The 49th in a series
Prompt: New Horizons
Every time we chase a dream or pursue new personal frontiers we make a choice to embrace a new way of being that challenges what we already know of ourselves. Many of our ancestors dreamed of something better for themselves, their children, and future generations, and met the challenges inherent to shedding the old while adopting the new. I can’t help but think what a debt of gratitude I owe my own forefathers and mothers for the brave and selfless choices, as well as sacrifices, they made while walking the perilous path to a new horizon. I am here because they were there. It’s that simple and yet so complex.
For instance, if my disparate Weslyan Methodist/Protestant Irish families hadn’t left the Emerald Isle in the mid 1800s to carve out a new life for themselves in Canada they wouldn’t have met and married descendants of the United Empire Loyalists of British, German, and Swedish descent who’d arrived in Upper Canada as refugees in the years immediately following the American Revolution. And then their children wouldn’t have moved on to mix and mingle with another Irish cohort who’d settled in the same area, also mid 1800s, and into which they then married before migrating to Michigan in the 1870s to farm a wilderness which had been opened up for taming. And then their children wouldn’t have climbed aboard the opportunity to help build the Great Northern Railroad in the early 1900s which ultimately landed them in Great Falls, Montana by 1912. From there my great grandfather, Steve McDonall, took a chance on farming opportunities in southern Alberta bringing the family back into Canada.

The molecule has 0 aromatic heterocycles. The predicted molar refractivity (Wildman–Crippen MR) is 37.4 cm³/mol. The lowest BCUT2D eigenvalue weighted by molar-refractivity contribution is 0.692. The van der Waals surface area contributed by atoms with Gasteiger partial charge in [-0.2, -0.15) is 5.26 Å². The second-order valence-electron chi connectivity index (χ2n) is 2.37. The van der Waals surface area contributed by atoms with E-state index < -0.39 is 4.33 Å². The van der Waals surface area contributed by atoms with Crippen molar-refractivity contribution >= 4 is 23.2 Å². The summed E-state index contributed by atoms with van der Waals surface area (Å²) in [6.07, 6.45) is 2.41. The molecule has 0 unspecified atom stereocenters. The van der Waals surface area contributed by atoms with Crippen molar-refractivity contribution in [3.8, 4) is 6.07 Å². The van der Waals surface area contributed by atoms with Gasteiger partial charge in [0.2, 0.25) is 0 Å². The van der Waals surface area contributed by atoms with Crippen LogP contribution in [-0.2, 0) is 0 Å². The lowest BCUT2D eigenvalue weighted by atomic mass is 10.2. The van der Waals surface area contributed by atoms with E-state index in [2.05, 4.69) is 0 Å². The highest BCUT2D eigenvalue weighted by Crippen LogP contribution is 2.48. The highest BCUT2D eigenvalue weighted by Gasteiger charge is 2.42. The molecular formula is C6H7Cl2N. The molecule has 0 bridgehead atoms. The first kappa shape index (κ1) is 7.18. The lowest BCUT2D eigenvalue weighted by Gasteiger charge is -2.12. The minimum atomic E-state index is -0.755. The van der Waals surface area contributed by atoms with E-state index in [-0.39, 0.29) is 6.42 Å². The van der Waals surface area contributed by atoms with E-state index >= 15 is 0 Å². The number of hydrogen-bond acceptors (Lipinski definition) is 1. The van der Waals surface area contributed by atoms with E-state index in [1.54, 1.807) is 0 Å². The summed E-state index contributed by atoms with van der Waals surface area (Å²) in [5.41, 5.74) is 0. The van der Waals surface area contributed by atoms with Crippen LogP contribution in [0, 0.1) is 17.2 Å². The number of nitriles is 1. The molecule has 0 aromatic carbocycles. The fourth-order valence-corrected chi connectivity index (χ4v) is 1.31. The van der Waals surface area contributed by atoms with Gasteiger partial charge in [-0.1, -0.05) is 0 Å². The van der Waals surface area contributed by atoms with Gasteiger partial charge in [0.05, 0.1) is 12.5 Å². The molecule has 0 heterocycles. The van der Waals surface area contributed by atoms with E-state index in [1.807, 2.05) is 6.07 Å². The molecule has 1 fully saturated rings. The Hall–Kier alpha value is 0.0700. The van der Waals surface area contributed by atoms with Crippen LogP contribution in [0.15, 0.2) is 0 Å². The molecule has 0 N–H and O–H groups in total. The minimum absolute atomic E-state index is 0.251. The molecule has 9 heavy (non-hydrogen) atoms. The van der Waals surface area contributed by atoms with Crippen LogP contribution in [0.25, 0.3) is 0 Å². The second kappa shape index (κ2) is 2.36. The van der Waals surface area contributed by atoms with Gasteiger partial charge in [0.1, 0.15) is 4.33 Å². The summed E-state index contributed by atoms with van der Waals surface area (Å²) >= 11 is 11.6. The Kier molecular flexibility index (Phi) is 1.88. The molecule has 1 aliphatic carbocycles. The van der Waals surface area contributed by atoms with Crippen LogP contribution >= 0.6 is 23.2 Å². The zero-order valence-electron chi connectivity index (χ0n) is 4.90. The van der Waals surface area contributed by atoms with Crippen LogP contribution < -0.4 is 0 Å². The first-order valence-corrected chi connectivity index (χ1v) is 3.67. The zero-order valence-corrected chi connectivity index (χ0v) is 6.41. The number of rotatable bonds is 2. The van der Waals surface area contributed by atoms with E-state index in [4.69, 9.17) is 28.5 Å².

In the meantime, if my Scottish WWI veteran great grandfather, William Alexander Gordon, hadn’t taken advantage of the Canadian government’s Soldiers’ Land Settlement Scheme in 1927 and moved his large family from the thriving metropolis of Glasgow, Scotland, to the barren northern Alberta prairie, my grandmother, Alice Isabel Gordon wouldn’t have met the beleaguered young American, Stanley Lewis McDonall, who’s family had moved north around 1932 after their robust southern Alberta dream had died with the Great Depression and the disastrous Dust Bowl. Every generation exemplified the desire to follow a path to a new horizon ~ sometimes to chase an opportunity, other times as a mere act of survival. Either way, they endured with courage, faith, and inner strength the turmoil, challenges, uncertainty and fear inherent to walking an uncertain path to promise.
The Final Word
I have a profound respect for my ancestors ~ for all that they were and for the way in which their lives have informed mine. Still, when I think about pursuing new horizons my thoughts turn to the healing of ancestral trauma, not just for myself, but for them too. For however traumatic, difficult, and challenging their life circumstances might have become the intention was always to live a better life and offer future generations more opportunities to thrive. That is their legacy to me and I’m doing my best to honour it. ❦
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